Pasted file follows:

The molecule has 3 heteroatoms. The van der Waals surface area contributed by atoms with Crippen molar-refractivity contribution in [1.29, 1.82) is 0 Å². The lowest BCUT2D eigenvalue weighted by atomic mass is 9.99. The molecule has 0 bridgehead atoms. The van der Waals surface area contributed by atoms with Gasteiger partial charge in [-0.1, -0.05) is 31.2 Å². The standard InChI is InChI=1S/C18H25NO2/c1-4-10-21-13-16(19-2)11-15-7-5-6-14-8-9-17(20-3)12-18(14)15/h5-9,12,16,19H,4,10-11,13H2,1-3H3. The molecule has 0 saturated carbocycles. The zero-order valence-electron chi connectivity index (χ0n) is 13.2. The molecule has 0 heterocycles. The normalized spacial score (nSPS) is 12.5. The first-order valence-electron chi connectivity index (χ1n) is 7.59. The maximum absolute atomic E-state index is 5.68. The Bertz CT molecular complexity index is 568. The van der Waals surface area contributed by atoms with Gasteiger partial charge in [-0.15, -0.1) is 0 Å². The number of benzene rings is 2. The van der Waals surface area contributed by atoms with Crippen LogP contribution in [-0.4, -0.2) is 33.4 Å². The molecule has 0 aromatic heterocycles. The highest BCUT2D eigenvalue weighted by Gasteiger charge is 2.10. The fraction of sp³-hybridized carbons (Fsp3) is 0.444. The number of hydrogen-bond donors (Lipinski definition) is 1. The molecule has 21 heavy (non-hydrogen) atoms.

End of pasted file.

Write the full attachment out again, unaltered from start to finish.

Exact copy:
The molecule has 3 heteroatoms. The van der Waals surface area contributed by atoms with Crippen molar-refractivity contribution in [1.29, 1.82) is 0 Å². The lowest BCUT2D eigenvalue weighted by atomic mass is 9.99. The molecule has 0 bridgehead atoms. The van der Waals surface area contributed by atoms with Gasteiger partial charge in [-0.1, -0.05) is 31.2 Å². The standard InChI is InChI=1S/C18H25NO2/c1-4-10-21-13-16(19-2)11-15-7-5-6-14-8-9-17(20-3)12-18(14)15/h5-9,12,16,19H,4,10-11,13H2,1-3H3. The molecule has 0 saturated carbocycles. The zero-order valence-electron chi connectivity index (χ0n) is 13.2. The molecule has 0 heterocycles. The normalized spacial score (nSPS) is 12.5. The first-order valence-electron chi connectivity index (χ1n) is 7.59. The maximum absolute atomic E-state index is 5.68. The Bertz CT molecular complexity index is 568. The van der Waals surface area contributed by atoms with Gasteiger partial charge in [-0.15, -0.1) is 0 Å². The number of benzene rings is 2. The van der Waals surface area contributed by atoms with Crippen LogP contribution in [-0.4, -0.2) is 33.4 Å². The molecule has 0 aromatic heterocycles. The highest BCUT2D eigenvalue weighted by Gasteiger charge is 2.10. The fraction of sp³-hybridized carbons (Fsp3) is 0.444. The number of hydrogen-bond donors (Lipinski definition) is 1. The molecule has 21 heavy (non-hydrogen) atoms.